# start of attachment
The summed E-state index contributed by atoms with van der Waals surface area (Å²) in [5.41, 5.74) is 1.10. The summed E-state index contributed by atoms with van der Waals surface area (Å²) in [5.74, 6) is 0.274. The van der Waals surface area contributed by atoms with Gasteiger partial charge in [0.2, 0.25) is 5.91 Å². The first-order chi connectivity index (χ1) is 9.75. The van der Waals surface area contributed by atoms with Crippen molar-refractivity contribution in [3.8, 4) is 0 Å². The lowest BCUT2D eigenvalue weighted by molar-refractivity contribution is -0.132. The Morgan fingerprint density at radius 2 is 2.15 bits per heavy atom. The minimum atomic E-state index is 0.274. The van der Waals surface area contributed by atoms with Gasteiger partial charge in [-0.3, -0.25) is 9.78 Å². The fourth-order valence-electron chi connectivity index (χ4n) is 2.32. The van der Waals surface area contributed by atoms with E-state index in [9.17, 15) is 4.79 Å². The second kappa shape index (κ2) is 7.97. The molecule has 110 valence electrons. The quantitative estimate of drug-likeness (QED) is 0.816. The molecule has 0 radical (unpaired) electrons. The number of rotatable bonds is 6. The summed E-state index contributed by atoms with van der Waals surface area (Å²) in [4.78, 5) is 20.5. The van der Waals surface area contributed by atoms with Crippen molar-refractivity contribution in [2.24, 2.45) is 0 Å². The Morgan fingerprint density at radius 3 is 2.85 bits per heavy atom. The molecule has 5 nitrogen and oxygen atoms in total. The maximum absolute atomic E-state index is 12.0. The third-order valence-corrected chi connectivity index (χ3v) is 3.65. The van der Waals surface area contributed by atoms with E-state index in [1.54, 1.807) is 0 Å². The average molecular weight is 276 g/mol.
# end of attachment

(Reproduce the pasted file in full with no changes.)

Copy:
The summed E-state index contributed by atoms with van der Waals surface area (Å²) in [5.41, 5.74) is 1.10. The summed E-state index contributed by atoms with van der Waals surface area (Å²) in [5.74, 6) is 0.274. The van der Waals surface area contributed by atoms with Gasteiger partial charge in [0.2, 0.25) is 5.91 Å². The first-order chi connectivity index (χ1) is 9.75. The van der Waals surface area contributed by atoms with Crippen molar-refractivity contribution in [3.8, 4) is 0 Å². The lowest BCUT2D eigenvalue weighted by molar-refractivity contribution is -0.132. The Morgan fingerprint density at radius 2 is 2.15 bits per heavy atom. The minimum atomic E-state index is 0.274. The van der Waals surface area contributed by atoms with Gasteiger partial charge in [-0.3, -0.25) is 9.78 Å². The fourth-order valence-electron chi connectivity index (χ4n) is 2.32. The van der Waals surface area contributed by atoms with E-state index in [9.17, 15) is 4.79 Å². The second kappa shape index (κ2) is 7.97. The molecule has 110 valence electrons. The quantitative estimate of drug-likeness (QED) is 0.816. The molecule has 0 radical (unpaired) electrons. The number of rotatable bonds is 6. The summed E-state index contributed by atoms with van der Waals surface area (Å²) in [4.78, 5) is 20.5. The van der Waals surface area contributed by atoms with Crippen molar-refractivity contribution in [2.24, 2.45) is 0 Å². The Morgan fingerprint density at radius 3 is 2.85 bits per heavy atom. The molecule has 5 nitrogen and oxygen atoms in total. The maximum absolute atomic E-state index is 12.0. The third-order valence-corrected chi connectivity index (χ3v) is 3.65. The van der Waals surface area contributed by atoms with E-state index in [1.54, 1.807) is 0 Å². The average molecular weight is 276 g/mol.